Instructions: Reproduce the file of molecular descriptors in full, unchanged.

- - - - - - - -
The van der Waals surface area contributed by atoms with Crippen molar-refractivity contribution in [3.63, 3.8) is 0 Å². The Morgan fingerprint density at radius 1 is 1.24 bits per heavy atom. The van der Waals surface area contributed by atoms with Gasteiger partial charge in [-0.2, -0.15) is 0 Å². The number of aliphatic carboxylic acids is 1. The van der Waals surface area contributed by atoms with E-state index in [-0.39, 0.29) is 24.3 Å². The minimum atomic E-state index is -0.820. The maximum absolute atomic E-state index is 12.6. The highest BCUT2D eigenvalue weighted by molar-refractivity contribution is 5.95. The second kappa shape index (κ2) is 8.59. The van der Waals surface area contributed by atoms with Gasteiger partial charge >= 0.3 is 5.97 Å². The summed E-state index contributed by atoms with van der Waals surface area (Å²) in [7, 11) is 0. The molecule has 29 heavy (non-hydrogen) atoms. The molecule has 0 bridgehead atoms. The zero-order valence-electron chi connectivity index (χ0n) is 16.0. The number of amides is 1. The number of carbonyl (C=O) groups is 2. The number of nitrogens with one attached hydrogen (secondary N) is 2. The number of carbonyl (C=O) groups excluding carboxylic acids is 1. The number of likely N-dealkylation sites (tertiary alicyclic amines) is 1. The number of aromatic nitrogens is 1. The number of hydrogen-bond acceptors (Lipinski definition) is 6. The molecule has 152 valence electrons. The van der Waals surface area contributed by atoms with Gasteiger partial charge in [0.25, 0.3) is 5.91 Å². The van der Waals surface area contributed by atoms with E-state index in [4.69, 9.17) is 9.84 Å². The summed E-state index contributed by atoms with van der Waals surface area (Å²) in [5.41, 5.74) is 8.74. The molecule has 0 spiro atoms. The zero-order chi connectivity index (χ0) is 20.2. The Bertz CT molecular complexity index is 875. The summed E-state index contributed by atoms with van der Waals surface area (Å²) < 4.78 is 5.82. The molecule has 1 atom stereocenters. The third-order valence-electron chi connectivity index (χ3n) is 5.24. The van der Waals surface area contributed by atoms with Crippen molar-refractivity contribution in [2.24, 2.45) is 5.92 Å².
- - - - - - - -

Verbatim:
The van der Waals surface area contributed by atoms with Crippen molar-refractivity contribution in [3.63, 3.8) is 0 Å². The Morgan fingerprint density at radius 1 is 1.24 bits per heavy atom. The van der Waals surface area contributed by atoms with Gasteiger partial charge in [-0.2, -0.15) is 0 Å². The number of aliphatic carboxylic acids is 1. The van der Waals surface area contributed by atoms with E-state index in [-0.39, 0.29) is 24.3 Å². The minimum atomic E-state index is -0.820. The maximum absolute atomic E-state index is 12.6. The highest BCUT2D eigenvalue weighted by molar-refractivity contribution is 5.95. The second kappa shape index (κ2) is 8.59. The van der Waals surface area contributed by atoms with Gasteiger partial charge >= 0.3 is 5.97 Å². The summed E-state index contributed by atoms with van der Waals surface area (Å²) in [7, 11) is 0. The molecule has 29 heavy (non-hydrogen) atoms. The molecule has 0 bridgehead atoms. The zero-order valence-electron chi connectivity index (χ0n) is 16.0. The number of amides is 1. The number of carbonyl (C=O) groups is 2. The number of nitrogens with one attached hydrogen (secondary N) is 2. The number of carbonyl (C=O) groups excluding carboxylic acids is 1. The number of likely N-dealkylation sites (tertiary alicyclic amines) is 1. The number of aromatic nitrogens is 1. The number of hydrogen-bond acceptors (Lipinski definition) is 6. The molecule has 152 valence electrons. The van der Waals surface area contributed by atoms with Gasteiger partial charge in [0.25, 0.3) is 5.91 Å². The van der Waals surface area contributed by atoms with E-state index in [4.69, 9.17) is 9.84 Å². The summed E-state index contributed by atoms with van der Waals surface area (Å²) in [5.41, 5.74) is 8.74. The molecule has 0 spiro atoms. The zero-order chi connectivity index (χ0) is 20.2. The Bertz CT molecular complexity index is 875. The summed E-state index contributed by atoms with van der Waals surface area (Å²) < 4.78 is 5.82. The molecule has 1 atom stereocenters. The third-order valence-electron chi connectivity index (χ3n) is 5.24. The van der Waals surface area contributed by atoms with Crippen molar-refractivity contribution in [2.24, 2.45) is 5.92 Å².